The commissioning of a piece of art, a practice that rose to great prominence during the renaissance, has not only given artists a chance to earn a quid but has been the means by which some of the greatest works in history have been created. You may know the tale about a semi-wealthy Italian merchant who had a chap named Leo knock up a painting of the missus, Lisa. A few years ago, we featured a stunning supercharged Honda, commissioned by a successful restaurateur, who found his very own renaissance man to build that beautiful bike. Now they’re collaborating again, as custom motorcycle extraordinaire Justin Holmes of PopBang Classics takes a Honda XR canvas and turns it into one wicked urban assault vehicle that’s hot art and hauls ass.
“Aaron and I have been mates for quite a while. In that time I’ve built him a few bikes. One of these was the supercharged CB550 ZeBlower. Most of the bikes he’s owned have been more show than go, so the time had finally come for him to commission a bike that had some of the common necessities. Things like indicators, good brakes, good tyres, and crazy I know… suspension. He wanted something he could throw around easily and get on every day,” Justin smiles. So the hunt for a suitable donor was on and this 1995 Honda XR600R was found, a well-used farm bike in reasonable shape.
The brief, “it’s gotta be light, fast, loud and have modern electronics… oh and it’s gotta be grey!” With the high riding XR having more ground clearance than was ever going to be needed, Justin cut down the fork tubes by 120mm, re-machined the thread into them, and modified the internal springs to suit. The off-road wheel setup was no good too, so Justin got in touch with John Titman Racing to put together a custom set of wheels using Excel rims, stainless spokes, and Talon hubs, measuring 19×2.5” and 18×4.25” in the rear. The lads weren’t convinced they’d work but wrapped up in Pirelli Scorpion Rally tyres they fit like a glove, and Justin even cut a new set of axle adjusters on the water jet.
Having previously cut the rear subframe off, it was time to bend up some new steel and shape another. “Next was the tank. I picked up an early XL tank at a swap meet, it had some rust and a few dings, but with some modification and massaging it looked right at home on the XR.” Paint was done later in the build, but the Aussie has a little da Vinci in him as the work, like always, is flawless! A deep layer of black base coat is sprayed across most of the bike, with both gloss and matte clears used to break it up. Different shades of Grey, 50 peut-être?, were used on the tank, “the strip on top was designed to replicate the large block tread of the Pirelli’s. This was also brilliantly replicated in the seat which was stitched up by Jamo of Timeless Auto Trim.”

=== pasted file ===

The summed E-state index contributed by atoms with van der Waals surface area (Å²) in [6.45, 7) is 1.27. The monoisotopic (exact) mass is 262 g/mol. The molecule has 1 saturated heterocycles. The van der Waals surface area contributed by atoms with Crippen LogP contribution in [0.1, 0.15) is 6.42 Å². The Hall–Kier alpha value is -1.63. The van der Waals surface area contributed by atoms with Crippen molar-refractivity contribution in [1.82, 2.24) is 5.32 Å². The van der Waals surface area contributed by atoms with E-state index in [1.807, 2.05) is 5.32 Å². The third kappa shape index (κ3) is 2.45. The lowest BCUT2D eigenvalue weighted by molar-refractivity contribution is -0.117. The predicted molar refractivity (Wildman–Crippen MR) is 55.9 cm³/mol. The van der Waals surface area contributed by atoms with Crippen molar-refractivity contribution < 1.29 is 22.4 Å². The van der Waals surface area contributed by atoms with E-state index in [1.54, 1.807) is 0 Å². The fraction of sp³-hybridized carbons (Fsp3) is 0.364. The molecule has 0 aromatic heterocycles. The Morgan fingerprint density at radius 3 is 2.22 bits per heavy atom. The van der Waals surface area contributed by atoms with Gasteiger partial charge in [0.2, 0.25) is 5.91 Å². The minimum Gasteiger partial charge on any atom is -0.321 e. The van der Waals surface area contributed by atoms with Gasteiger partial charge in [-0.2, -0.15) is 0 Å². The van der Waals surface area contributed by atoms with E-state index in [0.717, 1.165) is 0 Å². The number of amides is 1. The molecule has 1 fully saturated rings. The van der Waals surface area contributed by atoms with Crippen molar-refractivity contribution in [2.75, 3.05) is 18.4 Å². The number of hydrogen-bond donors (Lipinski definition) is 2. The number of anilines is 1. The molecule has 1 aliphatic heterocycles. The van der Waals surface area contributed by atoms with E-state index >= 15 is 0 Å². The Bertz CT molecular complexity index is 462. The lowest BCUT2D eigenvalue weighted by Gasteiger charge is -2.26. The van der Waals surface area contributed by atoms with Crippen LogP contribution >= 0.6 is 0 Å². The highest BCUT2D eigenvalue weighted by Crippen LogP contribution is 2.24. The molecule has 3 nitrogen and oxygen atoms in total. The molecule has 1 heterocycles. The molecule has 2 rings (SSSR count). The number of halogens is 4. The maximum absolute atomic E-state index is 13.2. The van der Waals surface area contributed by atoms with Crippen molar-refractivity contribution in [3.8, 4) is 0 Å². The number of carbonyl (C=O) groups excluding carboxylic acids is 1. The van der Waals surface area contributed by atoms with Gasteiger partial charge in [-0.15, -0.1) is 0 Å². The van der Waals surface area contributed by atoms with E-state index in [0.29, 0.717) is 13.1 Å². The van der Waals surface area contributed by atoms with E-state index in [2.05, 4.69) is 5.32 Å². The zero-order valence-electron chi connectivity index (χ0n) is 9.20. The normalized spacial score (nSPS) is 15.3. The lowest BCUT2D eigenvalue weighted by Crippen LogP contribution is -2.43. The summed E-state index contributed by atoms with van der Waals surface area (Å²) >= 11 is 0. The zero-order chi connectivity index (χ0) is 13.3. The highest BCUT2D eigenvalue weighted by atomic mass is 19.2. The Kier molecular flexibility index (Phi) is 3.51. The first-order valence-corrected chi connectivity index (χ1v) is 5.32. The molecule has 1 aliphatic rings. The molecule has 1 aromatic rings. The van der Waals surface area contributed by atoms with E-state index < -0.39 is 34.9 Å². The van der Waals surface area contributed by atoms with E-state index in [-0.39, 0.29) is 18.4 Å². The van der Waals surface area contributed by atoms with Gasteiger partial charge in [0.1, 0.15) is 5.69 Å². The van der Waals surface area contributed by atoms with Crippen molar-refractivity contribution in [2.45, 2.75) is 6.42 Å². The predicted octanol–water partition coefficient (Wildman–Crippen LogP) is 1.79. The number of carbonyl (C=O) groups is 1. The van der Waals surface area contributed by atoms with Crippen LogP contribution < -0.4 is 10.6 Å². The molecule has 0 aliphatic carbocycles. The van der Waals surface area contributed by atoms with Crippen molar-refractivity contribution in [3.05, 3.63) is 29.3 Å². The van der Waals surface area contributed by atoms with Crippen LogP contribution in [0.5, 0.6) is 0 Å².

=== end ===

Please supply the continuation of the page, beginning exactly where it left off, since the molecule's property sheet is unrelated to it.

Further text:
The rear shock and braking components were wet blasted and then brush finished, with braided lines for good measure. But the big daddy of the mechanicals is that sweet single-cylinder engine and Justin has given it his all. Stripping it down, a few odds and ends needed to be replaced but with it blasted it was in surprisingly good condition. Inside there was another shock, a HotRod crank & rod assembly in useful nick. So, with the barrel machined to suit, a big Wiseco piston went in and a host of seals, gaskets, and bearings to complete. The exhaust consists of stainless headers and then the rear section and muffler are all hand-built from scratch by Justin.
But he was only just getting started, the engine is fuelled by a new Mikuni TM42 flat slide pumper carb, but it’s the airbox that is genius! “3 waterjet plates, layered to fit stainless mesh and filter material between. The innermost plate was welded to the airbox I fabbed out of alloy sheet and a piece I turned up to slip onto the carb.” Oh yes, that’s not just a fancy side cover! And the new clutch was about to enjoy the same treatment, “I designed a pair of matching rings on CAD, had them waterjet cut from 8mm aluminium, machined them to pinch a piece of 8mm plexiglass between them, then welded one ring to the milled down clutch cover and voilà!”
The details on the bike are no less impressive, CRF-style hand controls join CNC’d levers, and the clamps have been modified to hold two mini push buttons in each. The buttons join up to a Purpose Built Moto black box which runs the Motogadget front indicators and Motoscope mini speedo, as well as that slick PBM headlight. “The rear combination taillight was quite the job. It’s an LED strip with brake/tail and Euro-style indicators that sweep from side to side. I glued it into a recess I welded in the frame, cast it in resin, and filed it back to the shape of the loop. I then hid it under some faint black candy, so until it’s on you can’t see it at all.”
The remainder of the electrics and battery are hidden under the seat on a sleek fibreglass tray. With a number plate holder, Vortex sprocket and States MX rotors finishing out the goodies on this picture-perfect build. Super light and with gobs of torque it’ll lift the front wheel, while still being just at home at highway speeds. You could take it off-road if you really wanted to, but it’s one hell of a beautiful beast to be getting dirty.
So now the artist had done his job, the owner had to try out his commission. “The first time I saw Aaron riding it was in a video he sent me leaving his burger joint ZePickle. He jumped it off the footpath out the front and rode down the main street of Burleigh Heads on the back wheel!” Epic. We just hope this dynamic duo teams up again to produce another masterpiece.